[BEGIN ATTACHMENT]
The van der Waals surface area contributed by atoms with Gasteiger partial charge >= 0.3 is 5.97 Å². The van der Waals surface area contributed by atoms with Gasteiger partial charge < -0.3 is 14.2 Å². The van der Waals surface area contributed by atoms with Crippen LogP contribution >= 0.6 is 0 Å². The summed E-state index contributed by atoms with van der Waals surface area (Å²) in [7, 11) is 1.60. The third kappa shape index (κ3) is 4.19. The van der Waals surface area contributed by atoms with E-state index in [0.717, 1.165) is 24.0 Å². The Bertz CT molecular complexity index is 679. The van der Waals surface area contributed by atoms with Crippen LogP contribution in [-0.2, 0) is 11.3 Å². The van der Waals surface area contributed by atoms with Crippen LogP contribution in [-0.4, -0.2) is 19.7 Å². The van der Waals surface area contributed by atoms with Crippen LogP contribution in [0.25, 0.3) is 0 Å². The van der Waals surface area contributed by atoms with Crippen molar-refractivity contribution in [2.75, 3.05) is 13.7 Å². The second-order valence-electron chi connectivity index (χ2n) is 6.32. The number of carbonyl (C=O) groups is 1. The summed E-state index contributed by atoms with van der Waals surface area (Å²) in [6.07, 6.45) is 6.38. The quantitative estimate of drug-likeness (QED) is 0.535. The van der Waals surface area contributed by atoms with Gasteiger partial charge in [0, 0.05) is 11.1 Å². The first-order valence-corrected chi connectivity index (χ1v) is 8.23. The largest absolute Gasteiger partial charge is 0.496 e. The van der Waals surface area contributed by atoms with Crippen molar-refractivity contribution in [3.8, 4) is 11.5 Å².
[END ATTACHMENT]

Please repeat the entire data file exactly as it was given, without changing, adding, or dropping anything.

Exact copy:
The van der Waals surface area contributed by atoms with Gasteiger partial charge >= 0.3 is 5.97 Å². The van der Waals surface area contributed by atoms with Gasteiger partial charge < -0.3 is 14.2 Å². The van der Waals surface area contributed by atoms with Crippen LogP contribution >= 0.6 is 0 Å². The summed E-state index contributed by atoms with van der Waals surface area (Å²) in [7, 11) is 1.60. The third kappa shape index (κ3) is 4.19. The van der Waals surface area contributed by atoms with E-state index in [0.717, 1.165) is 24.0 Å². The Bertz CT molecular complexity index is 679. The van der Waals surface area contributed by atoms with Crippen LogP contribution in [-0.2, 0) is 11.3 Å². The van der Waals surface area contributed by atoms with Crippen LogP contribution in [-0.4, -0.2) is 19.7 Å². The van der Waals surface area contributed by atoms with Crippen LogP contribution in [0.25, 0.3) is 0 Å². The van der Waals surface area contributed by atoms with Crippen molar-refractivity contribution in [2.75, 3.05) is 13.7 Å². The second-order valence-electron chi connectivity index (χ2n) is 6.32. The number of carbonyl (C=O) groups is 1. The summed E-state index contributed by atoms with van der Waals surface area (Å²) in [6.07, 6.45) is 6.38. The quantitative estimate of drug-likeness (QED) is 0.535. The van der Waals surface area contributed by atoms with Gasteiger partial charge in [0, 0.05) is 11.1 Å². The first-order valence-corrected chi connectivity index (χ1v) is 8.23. The largest absolute Gasteiger partial charge is 0.496 e. The van der Waals surface area contributed by atoms with Crippen molar-refractivity contribution in [3.8, 4) is 11.5 Å².